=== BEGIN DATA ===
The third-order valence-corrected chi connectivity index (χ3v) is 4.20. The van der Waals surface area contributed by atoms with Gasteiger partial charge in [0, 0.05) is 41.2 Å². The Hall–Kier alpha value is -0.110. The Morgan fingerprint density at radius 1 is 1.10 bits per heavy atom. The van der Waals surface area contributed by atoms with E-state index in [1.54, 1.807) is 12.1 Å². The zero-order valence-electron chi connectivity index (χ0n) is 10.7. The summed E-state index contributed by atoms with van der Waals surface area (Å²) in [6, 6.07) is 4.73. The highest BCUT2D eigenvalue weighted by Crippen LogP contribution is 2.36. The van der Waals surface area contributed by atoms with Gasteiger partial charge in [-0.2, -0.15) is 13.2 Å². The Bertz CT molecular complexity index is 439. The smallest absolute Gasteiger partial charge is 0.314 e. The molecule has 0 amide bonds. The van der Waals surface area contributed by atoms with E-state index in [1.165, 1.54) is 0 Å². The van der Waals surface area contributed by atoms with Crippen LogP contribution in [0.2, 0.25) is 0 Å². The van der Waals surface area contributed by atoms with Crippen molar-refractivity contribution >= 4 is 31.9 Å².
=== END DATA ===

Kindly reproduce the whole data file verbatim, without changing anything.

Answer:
The third-order valence-corrected chi connectivity index (χ3v) is 4.20. The van der Waals surface area contributed by atoms with Gasteiger partial charge in [0, 0.05) is 41.2 Å². The Hall–Kier alpha value is -0.110. The Morgan fingerprint density at radius 1 is 1.10 bits per heavy atom. The van der Waals surface area contributed by atoms with E-state index in [1.54, 1.807) is 12.1 Å². The zero-order valence-electron chi connectivity index (χ0n) is 10.7. The summed E-state index contributed by atoms with van der Waals surface area (Å²) in [6, 6.07) is 4.73. The highest BCUT2D eigenvalue weighted by Crippen LogP contribution is 2.36. The van der Waals surface area contributed by atoms with Gasteiger partial charge in [-0.2, -0.15) is 13.2 Å². The Bertz CT molecular complexity index is 439. The smallest absolute Gasteiger partial charge is 0.314 e. The molecule has 0 amide bonds. The van der Waals surface area contributed by atoms with E-state index in [1.165, 1.54) is 0 Å². The van der Waals surface area contributed by atoms with Crippen LogP contribution in [0.2, 0.25) is 0 Å². The van der Waals surface area contributed by atoms with Crippen molar-refractivity contribution >= 4 is 31.9 Å².